9. That, in addition, what has been previously stated by this Honorable Chamber should be considered: “the right to health is a constitutional right that can be demanded to the State of Chile, by direct mandate of our Constitution, in its art. 19 No. 9, it is not a mere programmatic provision, but comprises a series of positive and negative obligations for the State and whose beneficiaries are the persons, holders of the right. The Constitution develops some of these obligations, but the right to health protection itself is not exhausted in that list. There is already sufficient doctrine in this regard, following a harmonious interpretation of art. 19 and the idea of the minimum content of the law, as has been pointed out by international doctrine.”
That in the same sense this Honorable Chamber has indicated that “the constitutional mandate in its art. 5th inc. 2nd for the full application of the international treaties ratified by Chile and in force, including the International Covenant on Economic, Social and Cultural Rights, provides the right to health in its art. 12, together with the general observations that the ESCR Committee of the ICESCR has prepared in relation to the right to health. This treaty, in its paragraph 43, establishes a series of non-derogable obligations that, in no case can the signatory state fail to fulfill, which are non-derogable. These basic obligations are: a) Guarantee the right of access to health centers, goods and services; d) Provide essential medicines, according to the periodic definitions of the WHO; e) Ensure an equitable distribution of all health facilities, goods and services; f) Adopt and apply, on the basis of epidemiological evidence, a national public health strategy and action plan.”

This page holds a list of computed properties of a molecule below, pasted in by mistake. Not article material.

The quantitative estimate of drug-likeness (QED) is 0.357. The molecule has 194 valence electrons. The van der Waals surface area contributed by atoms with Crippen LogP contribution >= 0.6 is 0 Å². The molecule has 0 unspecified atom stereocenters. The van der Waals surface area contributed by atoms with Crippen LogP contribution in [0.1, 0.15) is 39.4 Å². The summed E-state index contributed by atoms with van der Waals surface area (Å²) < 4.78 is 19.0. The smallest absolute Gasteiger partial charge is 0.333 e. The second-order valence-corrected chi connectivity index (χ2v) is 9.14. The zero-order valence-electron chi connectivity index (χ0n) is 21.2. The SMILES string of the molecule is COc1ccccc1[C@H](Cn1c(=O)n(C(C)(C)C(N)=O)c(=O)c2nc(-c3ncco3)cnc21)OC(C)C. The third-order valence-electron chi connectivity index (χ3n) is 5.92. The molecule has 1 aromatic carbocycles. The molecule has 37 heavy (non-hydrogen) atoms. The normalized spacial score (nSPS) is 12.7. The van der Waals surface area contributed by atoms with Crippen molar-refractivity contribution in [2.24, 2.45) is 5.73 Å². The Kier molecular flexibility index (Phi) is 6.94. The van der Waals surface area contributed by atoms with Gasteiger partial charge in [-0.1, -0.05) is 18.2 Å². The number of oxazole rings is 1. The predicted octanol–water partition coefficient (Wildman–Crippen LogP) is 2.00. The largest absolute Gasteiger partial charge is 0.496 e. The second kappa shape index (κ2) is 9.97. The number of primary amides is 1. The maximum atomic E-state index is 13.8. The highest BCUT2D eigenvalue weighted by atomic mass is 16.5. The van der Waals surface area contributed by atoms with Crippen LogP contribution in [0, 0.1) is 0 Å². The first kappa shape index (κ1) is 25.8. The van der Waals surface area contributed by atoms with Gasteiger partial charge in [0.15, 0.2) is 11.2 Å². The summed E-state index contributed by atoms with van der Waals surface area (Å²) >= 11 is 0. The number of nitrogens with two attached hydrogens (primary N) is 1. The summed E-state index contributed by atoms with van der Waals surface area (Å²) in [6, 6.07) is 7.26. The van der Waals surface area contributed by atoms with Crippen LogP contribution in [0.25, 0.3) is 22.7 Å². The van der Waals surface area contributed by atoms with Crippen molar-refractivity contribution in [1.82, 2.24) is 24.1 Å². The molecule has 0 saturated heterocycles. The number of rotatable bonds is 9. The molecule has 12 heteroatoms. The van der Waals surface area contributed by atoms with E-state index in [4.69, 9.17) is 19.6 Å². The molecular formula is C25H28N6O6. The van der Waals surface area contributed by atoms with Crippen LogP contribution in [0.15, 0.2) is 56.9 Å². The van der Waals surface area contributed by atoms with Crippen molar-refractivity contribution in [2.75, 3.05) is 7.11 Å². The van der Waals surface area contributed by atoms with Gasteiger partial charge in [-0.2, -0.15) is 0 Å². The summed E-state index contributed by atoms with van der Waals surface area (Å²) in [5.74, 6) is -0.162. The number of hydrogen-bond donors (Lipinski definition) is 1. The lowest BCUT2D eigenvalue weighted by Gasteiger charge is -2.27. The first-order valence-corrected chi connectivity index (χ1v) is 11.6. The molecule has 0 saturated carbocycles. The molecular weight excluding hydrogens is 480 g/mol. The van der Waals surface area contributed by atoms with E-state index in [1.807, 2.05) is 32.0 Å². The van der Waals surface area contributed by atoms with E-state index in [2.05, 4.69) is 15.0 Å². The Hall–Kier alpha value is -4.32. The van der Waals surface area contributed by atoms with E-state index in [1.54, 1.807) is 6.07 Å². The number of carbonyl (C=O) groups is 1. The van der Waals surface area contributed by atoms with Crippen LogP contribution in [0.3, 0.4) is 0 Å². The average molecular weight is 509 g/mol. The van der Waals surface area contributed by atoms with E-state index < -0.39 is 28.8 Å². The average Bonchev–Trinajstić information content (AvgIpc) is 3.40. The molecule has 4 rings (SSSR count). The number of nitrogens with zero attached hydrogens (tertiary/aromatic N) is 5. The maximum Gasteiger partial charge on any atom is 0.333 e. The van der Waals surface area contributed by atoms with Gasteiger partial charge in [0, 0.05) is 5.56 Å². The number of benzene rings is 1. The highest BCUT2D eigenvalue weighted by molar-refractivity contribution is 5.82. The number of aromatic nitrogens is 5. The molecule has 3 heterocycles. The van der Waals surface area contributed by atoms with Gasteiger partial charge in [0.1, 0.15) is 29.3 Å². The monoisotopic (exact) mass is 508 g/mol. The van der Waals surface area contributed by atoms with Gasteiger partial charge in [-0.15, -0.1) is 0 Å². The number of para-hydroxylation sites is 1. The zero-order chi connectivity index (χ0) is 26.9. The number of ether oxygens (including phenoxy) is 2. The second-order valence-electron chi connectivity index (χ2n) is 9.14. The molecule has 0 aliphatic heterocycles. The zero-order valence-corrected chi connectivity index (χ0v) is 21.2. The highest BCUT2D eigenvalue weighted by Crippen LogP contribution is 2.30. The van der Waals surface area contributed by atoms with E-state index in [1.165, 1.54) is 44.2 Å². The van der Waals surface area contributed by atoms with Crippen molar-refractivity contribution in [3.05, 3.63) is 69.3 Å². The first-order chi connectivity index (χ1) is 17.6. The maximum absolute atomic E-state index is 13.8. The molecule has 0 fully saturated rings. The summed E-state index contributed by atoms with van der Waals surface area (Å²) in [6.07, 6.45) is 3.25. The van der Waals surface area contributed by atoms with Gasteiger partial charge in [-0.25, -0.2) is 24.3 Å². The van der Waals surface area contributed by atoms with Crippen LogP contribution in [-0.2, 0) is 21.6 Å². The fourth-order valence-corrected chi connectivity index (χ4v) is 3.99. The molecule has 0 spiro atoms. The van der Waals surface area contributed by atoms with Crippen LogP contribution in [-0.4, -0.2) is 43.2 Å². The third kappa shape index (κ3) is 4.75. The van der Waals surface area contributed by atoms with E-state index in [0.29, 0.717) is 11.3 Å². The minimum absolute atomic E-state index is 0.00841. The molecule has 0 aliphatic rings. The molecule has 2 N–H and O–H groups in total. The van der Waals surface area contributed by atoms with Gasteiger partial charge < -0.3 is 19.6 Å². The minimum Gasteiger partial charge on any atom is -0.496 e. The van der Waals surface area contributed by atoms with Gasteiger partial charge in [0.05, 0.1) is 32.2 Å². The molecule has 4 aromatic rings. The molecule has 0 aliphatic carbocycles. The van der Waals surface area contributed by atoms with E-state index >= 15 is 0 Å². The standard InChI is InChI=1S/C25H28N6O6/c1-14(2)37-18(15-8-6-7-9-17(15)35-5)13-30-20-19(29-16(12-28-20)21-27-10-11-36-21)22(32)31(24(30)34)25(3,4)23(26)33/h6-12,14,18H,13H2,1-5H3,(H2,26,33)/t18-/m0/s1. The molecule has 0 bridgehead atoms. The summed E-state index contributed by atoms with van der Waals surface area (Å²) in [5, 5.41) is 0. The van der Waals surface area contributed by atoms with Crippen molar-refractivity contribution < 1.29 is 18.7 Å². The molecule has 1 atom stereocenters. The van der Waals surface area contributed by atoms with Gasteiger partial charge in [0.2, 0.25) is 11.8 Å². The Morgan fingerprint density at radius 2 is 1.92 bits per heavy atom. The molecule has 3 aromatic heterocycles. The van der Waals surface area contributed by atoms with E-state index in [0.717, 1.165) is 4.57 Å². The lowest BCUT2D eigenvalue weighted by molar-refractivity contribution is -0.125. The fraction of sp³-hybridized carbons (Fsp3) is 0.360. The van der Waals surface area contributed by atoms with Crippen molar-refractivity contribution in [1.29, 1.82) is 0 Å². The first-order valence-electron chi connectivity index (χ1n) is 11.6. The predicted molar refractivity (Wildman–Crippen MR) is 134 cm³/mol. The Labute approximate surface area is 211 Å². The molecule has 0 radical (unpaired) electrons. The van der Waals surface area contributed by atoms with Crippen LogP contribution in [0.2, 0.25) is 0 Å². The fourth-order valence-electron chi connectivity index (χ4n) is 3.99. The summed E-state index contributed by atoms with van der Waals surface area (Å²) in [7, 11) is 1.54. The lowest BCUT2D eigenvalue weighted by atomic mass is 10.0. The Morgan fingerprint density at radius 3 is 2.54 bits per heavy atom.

10. That, in less critical circumstances on January 17, 2017, the Chilean Chamber of Deputies resolved to require the Ministry of Health to integrate into its policies, the obtaining of compulsory licenses when necessary, particularly with respect to Hepatitis C disease and medications for your treatment.
11. Finally, what is prescribed in the arts. 51º Nº 2, 51º bis C and 30º all of the Law Nº 19.030 of Industrial Property, norms that expressly establish the possibility of establishing compulsory licenses to patent rights for reasons of public health declared by the competent authority. In particular, that this situation fully meets the ground provided under art. 51º No. 2 of said law relating to the existence of reasons of public health or non-commercial public use and which must be declared by the competent authority (Ministry of Health) justifying the compulsory licensing.